A heartbreaking film about mental decline
By Diana Beechener
Something is wrong in Anthony’s flat. After living there 30 years, Anthony (Anthony Hopkins: The Two Popes) can’t seem to figure out what’s happening. Things are changing, objects moving without explanation, and his watch, he fears, has been stolen.
His daughter Anne (Olivia Colman: The Crown) isn’t any help. She keeps running in and out of rooms, stopping and starting the same conversations over and over again. Sometimes, he swears she’s a completely different person.
Suddenly, the flat changes and Anne insists it’s not his flat at all, but hers. It’s obviously a conspiracy, and Anthony starts to wonder whether or not he can trust those around him. Why would they try to fool him? Why do they all insist on lying to him?
An emotionally devastating film, The Father is a look at how dementia deteriorates the mind from the perspective of the patient. Co-writer/director Florian Zeller (in his feature debut) based the film on his 2012 play of the same name. He brilliantly captures all the subtle and overt ways reality shifts and bends for someone who is suffering from mental decline. It’s his goal to give us the perspective of someone with this affliction, showing us how reality bends and snaps in frightening ways. Zeller cleverly uses a subtle trick of keeping the basic structures of the apartments similar so the audience doesn’t immediately realize when the environment changes. It serves to disorient the audience in the same way it does Anthony, letting us see how unsettling it is to suddenly question your environment.
Zeller also lets reality bleed together in fascinating ways. Multiple actors play the same role, helping us feel Anthony’s confusion. Sometimes the actors are kind, sometimes cruel; reality is presented in a tangle of scenes that the audience must try to make sense of—just as Anthony must.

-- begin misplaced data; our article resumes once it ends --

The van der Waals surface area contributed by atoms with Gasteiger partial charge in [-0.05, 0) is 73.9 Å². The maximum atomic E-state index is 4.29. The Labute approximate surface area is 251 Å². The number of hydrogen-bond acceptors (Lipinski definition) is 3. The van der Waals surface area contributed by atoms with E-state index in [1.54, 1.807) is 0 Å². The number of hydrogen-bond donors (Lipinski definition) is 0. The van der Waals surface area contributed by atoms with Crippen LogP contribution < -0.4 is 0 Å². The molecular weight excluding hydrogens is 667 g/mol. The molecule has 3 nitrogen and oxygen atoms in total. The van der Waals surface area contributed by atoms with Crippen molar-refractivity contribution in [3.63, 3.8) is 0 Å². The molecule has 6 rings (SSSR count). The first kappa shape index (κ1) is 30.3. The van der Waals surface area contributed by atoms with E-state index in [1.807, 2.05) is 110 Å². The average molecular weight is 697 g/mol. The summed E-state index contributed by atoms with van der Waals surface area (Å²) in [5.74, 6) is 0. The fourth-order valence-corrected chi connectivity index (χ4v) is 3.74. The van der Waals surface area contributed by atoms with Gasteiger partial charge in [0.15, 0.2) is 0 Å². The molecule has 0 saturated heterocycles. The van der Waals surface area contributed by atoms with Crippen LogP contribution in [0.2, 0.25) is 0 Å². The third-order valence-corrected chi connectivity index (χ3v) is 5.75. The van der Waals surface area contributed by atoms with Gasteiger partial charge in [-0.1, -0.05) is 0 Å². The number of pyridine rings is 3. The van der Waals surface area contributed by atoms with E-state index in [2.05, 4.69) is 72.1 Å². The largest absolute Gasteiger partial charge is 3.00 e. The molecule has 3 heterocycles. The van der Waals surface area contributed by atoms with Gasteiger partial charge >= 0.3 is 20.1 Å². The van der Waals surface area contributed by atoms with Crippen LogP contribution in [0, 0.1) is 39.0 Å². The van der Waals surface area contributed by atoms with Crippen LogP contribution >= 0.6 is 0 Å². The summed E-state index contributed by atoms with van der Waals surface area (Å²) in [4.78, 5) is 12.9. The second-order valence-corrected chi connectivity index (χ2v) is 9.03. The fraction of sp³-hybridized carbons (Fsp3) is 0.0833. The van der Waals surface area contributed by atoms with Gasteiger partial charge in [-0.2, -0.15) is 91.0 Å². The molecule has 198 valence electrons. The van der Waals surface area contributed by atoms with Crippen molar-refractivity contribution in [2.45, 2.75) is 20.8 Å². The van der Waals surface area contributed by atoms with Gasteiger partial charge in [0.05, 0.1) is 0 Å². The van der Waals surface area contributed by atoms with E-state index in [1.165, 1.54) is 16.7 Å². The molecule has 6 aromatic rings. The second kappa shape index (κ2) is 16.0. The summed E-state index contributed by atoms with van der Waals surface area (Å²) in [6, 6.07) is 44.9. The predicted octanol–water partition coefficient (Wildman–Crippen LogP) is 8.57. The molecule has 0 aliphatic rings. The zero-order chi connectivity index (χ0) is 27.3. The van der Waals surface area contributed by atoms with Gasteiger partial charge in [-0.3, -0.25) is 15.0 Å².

At the center of the film is a career-best performance from Hopkins. His Anthony is charming, lively, and astonishingly cutting, depending on the whims of his mood. Sometimes, he’s a whip-smart man who’s furious at what he deems to be a condescending attitude from his daughter. Other times, he’s the victim of a vast conspiracy that he doesn’t quite understand. Things he wants to say seem to fall out of his head mid-sentence. He repeats the same joke over and over again, not understanding why no one laughs at it. He is wholly dependent upon his daughter yet resents what he views as her constant interference.
Watching Hopkins rapidly cycle through confusion, anger, charm, and fear, is astounding. It’s a wonderful reminder of why the 83-year-old actor remains at the top of his game. He never makes Anthony the subject of pity or mockery; it’s a deeply human performance.
Colman also makes the most of her time playing Anne. She does a beautiful job of conveying the agony one experiences watching a parent decline. She must suffer Anthony’s tantrums and petty barbs because no one else seemingly can help and the world would see her putting him in an institution as abandonment. It’s a quiet, beautiful performance filled with love and suffering.
Though the film is a haunting, compassionate attempt to reconstruct the confusing, frightening world of a person experiencing a form of dementia, this may not be a movie for everyone. As a person who acted as caregiver for her father, this movie was an incredibly difficult watch, its realism bringing up a lot of the more painful aspects of offering care to a parent. Viewers that have had similar experiences might have a visceral reaction to this movie. Even without a close connection to the subject matter, you may want to make sure you have tissues handy.
A no-holds-barred look at the tragedy of dementia, The Father is not an easy watch. It is, however, an extremely human and moving film, filled with brilliant performances. It’s a wonderful choice for those interested in a challenging, powerful film.
The Father is available to rent for $19.99 on Prime or any on-demand service.
Excellent Drama * PG-13 * 97 mins.